Do Therapy Dogs Work? A Research Study Weighs In

Does your therapist have big ears, a long tail and a scent that might be described as slightly “canine?”

This one does.

Her name is Piper, and she serves as a therapy dog with Skyline Academy at WellPower’s Dahlia Campus for Health & Well-Being. And now, she’s at the center of a brand-new academic study exploring the efficacy of therapy dogs in supporting children’s mental health treatment.

“It all started with a really random email looking for advice initially,” said Danielle Graves, LCSW, AASW, a child and family therapist with Skyline Academy at WellPower – and Piper’s partner in therapy.

Studying Therapy Dogs

Researchers at the Institute for Human-Animal Connection at the University of Denver (DU) contacted Danielle for guidance around best practices in canine-assisted interventions (CAI) for children, especially those from diverse backgrounds who often face additional barriers to accessing treatment. It didn’t take long for the conversation to become a fully-fledged research collaboration.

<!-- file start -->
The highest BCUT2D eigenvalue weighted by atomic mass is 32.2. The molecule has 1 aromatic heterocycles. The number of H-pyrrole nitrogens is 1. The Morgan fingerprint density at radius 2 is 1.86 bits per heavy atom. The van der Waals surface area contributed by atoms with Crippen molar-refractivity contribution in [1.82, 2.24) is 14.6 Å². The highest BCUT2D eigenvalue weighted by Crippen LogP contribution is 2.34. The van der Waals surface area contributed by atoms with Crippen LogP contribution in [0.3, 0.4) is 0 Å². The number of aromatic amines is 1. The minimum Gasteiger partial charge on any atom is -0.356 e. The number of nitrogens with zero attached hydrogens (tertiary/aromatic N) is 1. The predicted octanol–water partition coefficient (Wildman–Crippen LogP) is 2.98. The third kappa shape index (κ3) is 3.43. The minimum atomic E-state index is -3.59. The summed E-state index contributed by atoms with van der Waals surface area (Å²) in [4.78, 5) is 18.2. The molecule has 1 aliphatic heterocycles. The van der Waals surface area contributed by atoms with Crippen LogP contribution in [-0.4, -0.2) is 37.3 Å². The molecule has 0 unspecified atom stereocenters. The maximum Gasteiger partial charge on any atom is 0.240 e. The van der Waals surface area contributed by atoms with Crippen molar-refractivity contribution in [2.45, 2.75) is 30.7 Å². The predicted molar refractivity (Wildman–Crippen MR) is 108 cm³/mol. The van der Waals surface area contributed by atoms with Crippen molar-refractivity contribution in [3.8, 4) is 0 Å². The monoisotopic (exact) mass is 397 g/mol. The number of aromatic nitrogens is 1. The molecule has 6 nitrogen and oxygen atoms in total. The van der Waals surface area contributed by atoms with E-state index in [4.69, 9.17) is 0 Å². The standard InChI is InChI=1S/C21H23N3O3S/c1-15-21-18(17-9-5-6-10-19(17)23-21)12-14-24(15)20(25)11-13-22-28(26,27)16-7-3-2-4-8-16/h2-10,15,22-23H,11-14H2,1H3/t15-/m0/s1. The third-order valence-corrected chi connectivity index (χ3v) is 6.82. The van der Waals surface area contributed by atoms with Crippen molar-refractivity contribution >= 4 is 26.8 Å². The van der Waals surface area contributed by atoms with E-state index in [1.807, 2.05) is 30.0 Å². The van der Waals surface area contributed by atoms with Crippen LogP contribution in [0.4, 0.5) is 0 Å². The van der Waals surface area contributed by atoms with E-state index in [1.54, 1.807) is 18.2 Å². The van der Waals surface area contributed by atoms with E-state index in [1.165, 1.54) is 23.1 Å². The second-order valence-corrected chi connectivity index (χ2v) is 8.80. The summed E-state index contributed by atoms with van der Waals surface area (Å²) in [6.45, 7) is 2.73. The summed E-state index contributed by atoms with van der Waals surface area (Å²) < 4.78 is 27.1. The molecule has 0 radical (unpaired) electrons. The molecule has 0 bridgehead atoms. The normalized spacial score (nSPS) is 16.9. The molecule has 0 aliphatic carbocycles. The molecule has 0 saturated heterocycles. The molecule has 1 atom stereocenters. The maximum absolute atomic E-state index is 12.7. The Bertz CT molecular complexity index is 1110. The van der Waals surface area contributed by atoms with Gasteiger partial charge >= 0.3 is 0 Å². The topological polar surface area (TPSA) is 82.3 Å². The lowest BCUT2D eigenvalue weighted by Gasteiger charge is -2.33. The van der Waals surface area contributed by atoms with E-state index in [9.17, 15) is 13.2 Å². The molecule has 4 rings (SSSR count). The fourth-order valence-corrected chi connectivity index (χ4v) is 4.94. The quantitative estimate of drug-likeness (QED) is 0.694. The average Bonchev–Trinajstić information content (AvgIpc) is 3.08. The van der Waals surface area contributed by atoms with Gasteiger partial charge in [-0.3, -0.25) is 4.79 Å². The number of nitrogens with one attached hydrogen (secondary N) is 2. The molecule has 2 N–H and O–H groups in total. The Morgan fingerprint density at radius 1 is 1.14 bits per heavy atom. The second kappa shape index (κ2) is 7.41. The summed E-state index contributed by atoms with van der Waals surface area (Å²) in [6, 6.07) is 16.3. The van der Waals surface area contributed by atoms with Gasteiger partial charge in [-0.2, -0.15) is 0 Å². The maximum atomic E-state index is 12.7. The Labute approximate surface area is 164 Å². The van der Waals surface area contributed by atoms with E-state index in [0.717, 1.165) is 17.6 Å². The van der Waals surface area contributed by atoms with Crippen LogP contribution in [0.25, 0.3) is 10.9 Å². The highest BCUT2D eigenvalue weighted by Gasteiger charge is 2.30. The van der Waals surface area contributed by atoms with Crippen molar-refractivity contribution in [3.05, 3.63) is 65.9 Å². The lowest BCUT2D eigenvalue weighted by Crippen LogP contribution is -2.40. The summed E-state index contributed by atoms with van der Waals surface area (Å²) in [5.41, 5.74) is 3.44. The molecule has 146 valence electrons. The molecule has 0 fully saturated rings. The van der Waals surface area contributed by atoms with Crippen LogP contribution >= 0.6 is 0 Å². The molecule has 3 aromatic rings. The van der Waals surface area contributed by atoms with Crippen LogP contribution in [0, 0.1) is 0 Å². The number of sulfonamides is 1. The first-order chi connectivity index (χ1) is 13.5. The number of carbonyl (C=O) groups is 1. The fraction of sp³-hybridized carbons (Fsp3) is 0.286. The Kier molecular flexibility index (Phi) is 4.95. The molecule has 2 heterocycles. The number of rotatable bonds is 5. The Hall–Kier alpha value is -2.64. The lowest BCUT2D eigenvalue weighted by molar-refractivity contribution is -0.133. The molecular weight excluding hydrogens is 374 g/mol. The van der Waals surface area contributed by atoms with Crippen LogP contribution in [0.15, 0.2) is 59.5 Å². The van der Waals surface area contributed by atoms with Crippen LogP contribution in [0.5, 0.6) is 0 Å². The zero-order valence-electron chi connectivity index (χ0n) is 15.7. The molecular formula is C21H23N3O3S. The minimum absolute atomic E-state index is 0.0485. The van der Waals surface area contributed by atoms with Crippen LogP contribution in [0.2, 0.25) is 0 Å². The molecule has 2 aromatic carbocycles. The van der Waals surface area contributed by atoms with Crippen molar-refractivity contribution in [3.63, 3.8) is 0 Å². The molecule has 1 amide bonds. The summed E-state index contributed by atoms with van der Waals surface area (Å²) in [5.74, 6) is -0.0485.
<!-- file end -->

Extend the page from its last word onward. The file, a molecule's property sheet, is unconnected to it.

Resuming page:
“It was really exciting to start with a question, then develop a protocol, implement the protocol and then see what the result is. I think we all intuitively know how having animals helps, but it’s cool to see it in black and white,” said Graves.

The team wanted to assess how well a therapy dog:

-Increased children’s engagement in treatment
-Strengthened the relationship between children and their therapists (called a “working alliance”), and
-Reduced anxiety of the children and/or therapist

We’ll reveal the results soon – for now, let’s talk about what Piper actually does as a therapy dog at Skyline.

What Does Piper the Therapy Dog Actually Do?

Skyline Academy serves students in grades 1-8 who may have encountered barriers in traditional public schools due to behaviors, strong emotions, trauma, educational disabilities or challenges with peer relationships. At Skyline, students build social, emotional and academic skills that support their success once they return to their home school.